Gary's enjoying a new golden age as his own boss
Gary Numan has had a rollercoaster of a ride in the last four decades. From the chart-topping hits in the late Seventies, to hitting rock bottom and financial ruin in the Nineties, before finding success again.
As his career comes full circle he is set to tour the UK again, this time with a collection of his singles and his new DVD, Machine Music: The Best of Gary Numan.
He says: "I've been sitting on this idea for the last few years. There was a plan to do a best of... DVD but I thought it would be boring because it's stuff everyone has heard before.
"I liked the idea that it would show how the music had changed and the way I had evolved from beginning to end, but I wanted to make it more interesting – something a bit new.
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"We approached some TV companies because I did a performance on Saturday Night Live and that was the single performance that broke me into America. I knew that no one outside America would have seen it and so we contacted the company and bought the footage from them.
"Then we did the same with TV companies in Europe and we began to build up a collection of rare appearances from around the world. We show them on the DVD and I'm really pleased how it's turned out. It's become something worthwhile and I think the fans will find it interesting."
With singles such as Are Friends Electric?, Cars, We Are Glass and I Die: You Die, Gary rubber-stamped his trademark sound, mixing heavy synthesiser hooks with post-punk guitars, and lyrics about science fiction and teenage angst.
He says: "I was a late bloomer when I started writing. I still felt like a teenager when I was 21/22 and I felt like no one understood me and I think that's where all the angst comes from.
"I have Asperger's Syndrome and I think there is an element of that in everything I've done. It's a sense of not quite belonging and there will always be a part of that in my song writing because I can't change that. Over the years I think the biggest change has been my attitude."
Despite encouraging bands, such as Depeche Mode, to swap guitars for keyboards, and paving the way for contemporaries such as The Human League and Soft Cell, Gary often divided opinion and was labelled pretentious and bombastic.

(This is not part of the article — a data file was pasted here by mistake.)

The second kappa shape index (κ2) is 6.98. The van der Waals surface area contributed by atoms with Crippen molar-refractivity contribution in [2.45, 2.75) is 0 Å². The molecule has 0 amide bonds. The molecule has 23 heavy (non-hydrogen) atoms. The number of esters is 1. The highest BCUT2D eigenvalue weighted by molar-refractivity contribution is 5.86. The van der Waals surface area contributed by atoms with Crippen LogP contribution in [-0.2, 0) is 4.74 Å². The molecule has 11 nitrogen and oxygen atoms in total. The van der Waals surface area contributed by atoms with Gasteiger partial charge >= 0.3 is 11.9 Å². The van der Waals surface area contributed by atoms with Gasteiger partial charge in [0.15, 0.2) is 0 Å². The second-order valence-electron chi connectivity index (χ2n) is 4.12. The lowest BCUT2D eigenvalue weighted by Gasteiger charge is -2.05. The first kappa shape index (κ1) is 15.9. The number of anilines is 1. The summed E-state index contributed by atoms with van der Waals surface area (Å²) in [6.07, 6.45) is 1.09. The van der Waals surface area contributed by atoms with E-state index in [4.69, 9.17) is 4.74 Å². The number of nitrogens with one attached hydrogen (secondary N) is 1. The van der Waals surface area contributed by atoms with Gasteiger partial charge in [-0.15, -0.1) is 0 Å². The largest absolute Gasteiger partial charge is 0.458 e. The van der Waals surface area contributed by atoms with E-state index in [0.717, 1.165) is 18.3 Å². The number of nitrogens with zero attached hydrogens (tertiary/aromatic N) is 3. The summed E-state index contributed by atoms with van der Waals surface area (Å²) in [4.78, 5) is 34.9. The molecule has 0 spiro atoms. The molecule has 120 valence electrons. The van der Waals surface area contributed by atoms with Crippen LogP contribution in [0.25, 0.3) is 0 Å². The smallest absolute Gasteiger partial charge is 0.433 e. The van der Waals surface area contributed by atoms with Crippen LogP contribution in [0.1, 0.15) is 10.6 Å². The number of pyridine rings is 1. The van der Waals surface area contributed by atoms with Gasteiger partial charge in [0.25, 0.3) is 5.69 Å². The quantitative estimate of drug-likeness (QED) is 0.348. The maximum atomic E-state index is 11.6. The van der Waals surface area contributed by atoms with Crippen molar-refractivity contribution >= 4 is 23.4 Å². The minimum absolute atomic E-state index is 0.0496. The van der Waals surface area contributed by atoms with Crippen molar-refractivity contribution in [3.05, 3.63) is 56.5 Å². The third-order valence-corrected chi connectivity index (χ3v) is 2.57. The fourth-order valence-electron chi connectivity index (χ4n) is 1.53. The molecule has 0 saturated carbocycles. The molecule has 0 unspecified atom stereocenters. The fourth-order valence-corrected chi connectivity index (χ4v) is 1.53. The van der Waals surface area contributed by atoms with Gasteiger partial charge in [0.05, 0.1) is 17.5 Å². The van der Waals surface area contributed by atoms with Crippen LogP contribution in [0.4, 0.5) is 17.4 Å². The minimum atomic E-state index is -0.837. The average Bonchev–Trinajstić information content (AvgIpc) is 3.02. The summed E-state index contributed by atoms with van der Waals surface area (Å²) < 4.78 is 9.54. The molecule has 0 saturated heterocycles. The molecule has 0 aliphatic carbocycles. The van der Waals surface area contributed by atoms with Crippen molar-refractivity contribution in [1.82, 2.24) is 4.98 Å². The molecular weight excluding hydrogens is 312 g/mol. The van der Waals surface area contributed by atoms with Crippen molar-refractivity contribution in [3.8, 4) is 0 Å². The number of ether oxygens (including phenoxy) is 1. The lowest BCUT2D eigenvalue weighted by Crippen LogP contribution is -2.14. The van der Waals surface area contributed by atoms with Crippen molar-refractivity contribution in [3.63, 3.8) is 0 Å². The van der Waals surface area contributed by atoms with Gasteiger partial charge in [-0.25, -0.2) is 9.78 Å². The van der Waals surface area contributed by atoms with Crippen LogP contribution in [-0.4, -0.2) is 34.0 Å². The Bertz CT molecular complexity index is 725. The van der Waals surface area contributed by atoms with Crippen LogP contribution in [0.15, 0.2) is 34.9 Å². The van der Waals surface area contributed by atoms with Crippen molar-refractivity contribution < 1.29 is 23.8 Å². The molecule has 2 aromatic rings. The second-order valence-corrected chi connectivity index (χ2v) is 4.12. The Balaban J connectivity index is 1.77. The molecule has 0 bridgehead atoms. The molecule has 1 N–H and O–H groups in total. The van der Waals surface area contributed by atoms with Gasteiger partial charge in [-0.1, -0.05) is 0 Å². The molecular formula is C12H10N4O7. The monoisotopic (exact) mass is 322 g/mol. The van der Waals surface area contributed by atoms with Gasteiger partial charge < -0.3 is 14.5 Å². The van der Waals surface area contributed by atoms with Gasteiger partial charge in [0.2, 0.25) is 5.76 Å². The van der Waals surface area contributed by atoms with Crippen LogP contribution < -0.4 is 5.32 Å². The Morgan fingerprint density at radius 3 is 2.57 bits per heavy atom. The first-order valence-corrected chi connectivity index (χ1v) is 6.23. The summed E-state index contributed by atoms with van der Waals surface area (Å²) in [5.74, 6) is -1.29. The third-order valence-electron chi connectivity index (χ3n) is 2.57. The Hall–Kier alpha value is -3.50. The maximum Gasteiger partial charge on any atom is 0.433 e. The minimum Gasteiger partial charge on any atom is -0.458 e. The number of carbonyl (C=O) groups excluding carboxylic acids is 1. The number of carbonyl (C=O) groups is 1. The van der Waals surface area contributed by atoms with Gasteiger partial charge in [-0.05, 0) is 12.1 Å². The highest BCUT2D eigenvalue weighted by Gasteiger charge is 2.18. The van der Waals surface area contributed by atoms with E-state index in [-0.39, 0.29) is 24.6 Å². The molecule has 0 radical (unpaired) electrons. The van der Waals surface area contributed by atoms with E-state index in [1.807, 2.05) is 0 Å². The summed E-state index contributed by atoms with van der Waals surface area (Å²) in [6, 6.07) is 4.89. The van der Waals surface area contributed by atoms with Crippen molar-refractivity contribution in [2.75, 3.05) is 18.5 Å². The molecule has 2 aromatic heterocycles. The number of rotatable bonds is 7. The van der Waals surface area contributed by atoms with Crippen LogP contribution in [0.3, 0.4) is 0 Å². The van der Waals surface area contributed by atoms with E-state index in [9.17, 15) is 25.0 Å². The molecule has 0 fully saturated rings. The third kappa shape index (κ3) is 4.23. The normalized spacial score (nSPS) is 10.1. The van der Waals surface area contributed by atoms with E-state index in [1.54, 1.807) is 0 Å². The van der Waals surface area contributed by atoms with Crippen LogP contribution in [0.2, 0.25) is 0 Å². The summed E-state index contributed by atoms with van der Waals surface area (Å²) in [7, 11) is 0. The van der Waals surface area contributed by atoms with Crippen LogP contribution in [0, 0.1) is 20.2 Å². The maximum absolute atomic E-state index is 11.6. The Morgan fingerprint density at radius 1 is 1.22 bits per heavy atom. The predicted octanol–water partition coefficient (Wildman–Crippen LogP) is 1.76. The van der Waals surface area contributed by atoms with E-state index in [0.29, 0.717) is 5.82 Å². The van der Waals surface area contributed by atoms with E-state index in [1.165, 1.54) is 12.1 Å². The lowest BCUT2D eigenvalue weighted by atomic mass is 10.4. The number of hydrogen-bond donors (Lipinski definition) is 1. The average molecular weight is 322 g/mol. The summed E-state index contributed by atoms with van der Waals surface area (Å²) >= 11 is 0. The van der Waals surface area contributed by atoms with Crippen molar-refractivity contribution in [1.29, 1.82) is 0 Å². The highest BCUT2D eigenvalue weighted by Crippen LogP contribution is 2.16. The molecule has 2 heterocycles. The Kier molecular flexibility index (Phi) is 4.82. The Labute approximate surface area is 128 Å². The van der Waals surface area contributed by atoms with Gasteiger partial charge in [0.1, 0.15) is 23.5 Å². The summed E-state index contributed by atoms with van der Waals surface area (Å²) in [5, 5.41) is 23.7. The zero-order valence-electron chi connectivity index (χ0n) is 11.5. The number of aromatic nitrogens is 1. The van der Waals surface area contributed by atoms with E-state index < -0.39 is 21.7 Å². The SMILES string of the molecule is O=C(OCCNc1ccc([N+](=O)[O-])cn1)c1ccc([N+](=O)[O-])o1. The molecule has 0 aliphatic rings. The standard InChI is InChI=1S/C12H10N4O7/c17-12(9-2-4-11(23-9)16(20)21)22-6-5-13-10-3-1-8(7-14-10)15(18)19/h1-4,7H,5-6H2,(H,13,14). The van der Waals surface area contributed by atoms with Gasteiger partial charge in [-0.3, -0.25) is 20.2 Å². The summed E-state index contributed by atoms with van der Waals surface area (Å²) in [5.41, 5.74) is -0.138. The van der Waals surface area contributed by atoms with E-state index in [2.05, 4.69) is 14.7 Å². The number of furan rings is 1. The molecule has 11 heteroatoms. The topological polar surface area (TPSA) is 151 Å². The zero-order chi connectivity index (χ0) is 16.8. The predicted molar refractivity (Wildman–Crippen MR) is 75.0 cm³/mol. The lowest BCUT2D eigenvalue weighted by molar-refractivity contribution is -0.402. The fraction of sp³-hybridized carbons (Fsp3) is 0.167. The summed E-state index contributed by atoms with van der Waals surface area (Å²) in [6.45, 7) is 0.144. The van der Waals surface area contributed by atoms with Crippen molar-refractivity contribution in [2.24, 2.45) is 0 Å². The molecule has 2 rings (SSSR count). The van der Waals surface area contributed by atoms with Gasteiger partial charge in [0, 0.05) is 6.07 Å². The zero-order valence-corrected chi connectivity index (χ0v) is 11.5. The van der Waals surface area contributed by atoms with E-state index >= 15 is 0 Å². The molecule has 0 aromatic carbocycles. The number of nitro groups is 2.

It was only after a decade of dwindling sales and the belief that his career was over that he managed to find success once again. Suddenly, in the nineties, bands such as the Prodigy started citing him as their inspiration.
"I think the fact that people started to talk about me positively was actually just good timing," he says.
"It all started well for me in the early eighties and the end of the eighties and into the nineties it all went wrong. I was in trouble, I was out of money and my career hit the rocks.
"I met my wife at this time and she helped me reassess my attitude.
"I used to think that I couldn't sing very well and that my guitar playing wasn't that great. I was embarrassed that I had done so well with, as I saw it, no talent.
"She helped me rethink all of that – she told me that I should be proud of what I had done, that people liked the way I played and sang, even if I didn't.
"We had a lot of arguments about it but I went back to doing things for myself.
"I changed the reason I was writing songs and instead of trying to salvage my career by writing what I thought would be a commercial success, I went back to writing as a hobby.
"My song writing had improved and that coincided with people saying nice things about me.
"I was lucky. To be very honest, I fell on my feet; I was given a second chance."
So what are the changes he has seen in the music industry over the last 33 years?
"Technology is the biggest change," he says. "The way you can record music, for one. The internet is another. This has created massive changes for the industry. In one way it has caused the music business to crumble, but for me it means I can be independent.
"I have my own record label, I make my own decisions and I am in charge to a degree that I never was before."
And while Gary is planning a move to America, with a long-term goal of writing film scores, artists such as Lady Gaga, Prince, Wu-Tang Clan continue to cite him as an influence in their work – ensuring his sound continues to pepper the British charts.
"I read a lot that people say I'm an influence for them and I'll always be grateful for that."